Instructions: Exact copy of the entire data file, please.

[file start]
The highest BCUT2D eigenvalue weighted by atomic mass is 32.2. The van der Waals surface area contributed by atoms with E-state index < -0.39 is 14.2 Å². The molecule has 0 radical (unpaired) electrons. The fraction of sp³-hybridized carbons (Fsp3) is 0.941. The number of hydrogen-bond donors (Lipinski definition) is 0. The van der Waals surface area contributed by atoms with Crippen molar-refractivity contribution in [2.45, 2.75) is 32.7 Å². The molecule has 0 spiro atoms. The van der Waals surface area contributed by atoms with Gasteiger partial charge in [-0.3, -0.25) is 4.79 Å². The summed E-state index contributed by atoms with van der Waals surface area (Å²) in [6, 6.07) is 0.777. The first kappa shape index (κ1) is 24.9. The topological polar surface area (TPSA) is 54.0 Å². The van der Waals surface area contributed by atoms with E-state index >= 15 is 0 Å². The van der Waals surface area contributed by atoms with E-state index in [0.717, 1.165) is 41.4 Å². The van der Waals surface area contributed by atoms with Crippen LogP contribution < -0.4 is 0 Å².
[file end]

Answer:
The highest BCUT2D eigenvalue weighted by atomic mass is 32.2. The van der Waals surface area contributed by atoms with E-state index < -0.39 is 14.2 Å². The molecule has 0 radical (unpaired) electrons. The fraction of sp³-hybridized carbons (Fsp3) is 0.941. The number of hydrogen-bond donors (Lipinski definition) is 0. The van der Waals surface area contributed by atoms with Crippen molar-refractivity contribution in [2.45, 2.75) is 32.7 Å². The molecule has 0 spiro atoms. The van der Waals surface area contributed by atoms with Gasteiger partial charge in [-0.3, -0.25) is 4.79 Å². The summed E-state index contributed by atoms with van der Waals surface area (Å²) in [6, 6.07) is 0.777. The first kappa shape index (κ1) is 24.9. The topological polar surface area (TPSA) is 54.0 Å². The van der Waals surface area contributed by atoms with E-state index >= 15 is 0 Å². The van der Waals surface area contributed by atoms with E-state index in [0.717, 1.165) is 41.4 Å². The van der Waals surface area contributed by atoms with Crippen LogP contribution < -0.4 is 0 Å².